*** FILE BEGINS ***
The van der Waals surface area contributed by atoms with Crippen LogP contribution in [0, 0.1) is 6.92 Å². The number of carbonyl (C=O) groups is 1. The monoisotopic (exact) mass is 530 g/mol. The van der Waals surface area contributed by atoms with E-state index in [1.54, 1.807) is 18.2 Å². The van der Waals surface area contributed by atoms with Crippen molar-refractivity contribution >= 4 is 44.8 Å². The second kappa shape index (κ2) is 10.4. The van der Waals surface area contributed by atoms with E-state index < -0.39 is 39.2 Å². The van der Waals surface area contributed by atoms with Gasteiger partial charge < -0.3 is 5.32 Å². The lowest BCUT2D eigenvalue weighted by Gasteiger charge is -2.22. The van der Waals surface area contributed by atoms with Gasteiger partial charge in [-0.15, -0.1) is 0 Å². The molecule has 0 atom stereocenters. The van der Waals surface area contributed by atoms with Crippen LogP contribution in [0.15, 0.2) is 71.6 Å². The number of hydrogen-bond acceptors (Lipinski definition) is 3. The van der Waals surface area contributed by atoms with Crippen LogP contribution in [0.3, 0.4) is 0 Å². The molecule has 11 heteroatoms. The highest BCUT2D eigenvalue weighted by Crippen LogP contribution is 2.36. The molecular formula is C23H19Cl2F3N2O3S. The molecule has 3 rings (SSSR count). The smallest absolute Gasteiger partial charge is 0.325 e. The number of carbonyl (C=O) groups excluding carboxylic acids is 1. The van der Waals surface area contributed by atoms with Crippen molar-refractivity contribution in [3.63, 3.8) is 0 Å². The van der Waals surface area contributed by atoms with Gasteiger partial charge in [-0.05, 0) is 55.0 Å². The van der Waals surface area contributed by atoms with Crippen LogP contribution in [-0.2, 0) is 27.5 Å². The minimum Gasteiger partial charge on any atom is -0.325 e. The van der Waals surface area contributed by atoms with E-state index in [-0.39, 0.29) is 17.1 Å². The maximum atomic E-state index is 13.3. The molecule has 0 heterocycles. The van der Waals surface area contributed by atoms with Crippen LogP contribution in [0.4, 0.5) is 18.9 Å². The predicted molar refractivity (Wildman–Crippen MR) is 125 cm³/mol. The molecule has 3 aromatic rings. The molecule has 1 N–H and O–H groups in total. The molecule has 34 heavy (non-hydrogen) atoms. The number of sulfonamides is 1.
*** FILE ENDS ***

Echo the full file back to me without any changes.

The van der Waals surface area contributed by atoms with Crippen LogP contribution in [0, 0.1) is 6.92 Å². The number of carbonyl (C=O) groups is 1. The monoisotopic (exact) mass is 530 g/mol. The van der Waals surface area contributed by atoms with E-state index in [1.54, 1.807) is 18.2 Å². The van der Waals surface area contributed by atoms with Crippen molar-refractivity contribution >= 4 is 44.8 Å². The second kappa shape index (κ2) is 10.4. The van der Waals surface area contributed by atoms with E-state index < -0.39 is 39.2 Å². The van der Waals surface area contributed by atoms with Gasteiger partial charge < -0.3 is 5.32 Å². The lowest BCUT2D eigenvalue weighted by Gasteiger charge is -2.22. The van der Waals surface area contributed by atoms with Gasteiger partial charge in [-0.15, -0.1) is 0 Å². The molecule has 0 atom stereocenters. The van der Waals surface area contributed by atoms with Crippen LogP contribution in [0.15, 0.2) is 71.6 Å². The number of hydrogen-bond acceptors (Lipinski definition) is 3. The van der Waals surface area contributed by atoms with Crippen LogP contribution in [0.3, 0.4) is 0 Å². The molecule has 11 heteroatoms. The highest BCUT2D eigenvalue weighted by Crippen LogP contribution is 2.36. The molecular formula is C23H19Cl2F3N2O3S. The molecule has 3 rings (SSSR count). The smallest absolute Gasteiger partial charge is 0.325 e. The number of carbonyl (C=O) groups excluding carboxylic acids is 1. The van der Waals surface area contributed by atoms with Crippen molar-refractivity contribution in [3.63, 3.8) is 0 Å². The van der Waals surface area contributed by atoms with Gasteiger partial charge in [-0.05, 0) is 55.0 Å². The van der Waals surface area contributed by atoms with Crippen LogP contribution in [-0.2, 0) is 27.5 Å². The minimum Gasteiger partial charge on any atom is -0.325 e. The van der Waals surface area contributed by atoms with E-state index in [-0.39, 0.29) is 17.1 Å². The maximum atomic E-state index is 13.3. The molecule has 0 heterocycles. The van der Waals surface area contributed by atoms with Crippen LogP contribution in [0.4, 0.5) is 18.9 Å². The predicted molar refractivity (Wildman–Crippen MR) is 125 cm³/mol. The molecule has 3 aromatic rings. The molecule has 1 N–H and O–H groups in total. The molecule has 34 heavy (non-hydrogen) atoms. The number of sulfonamides is 1.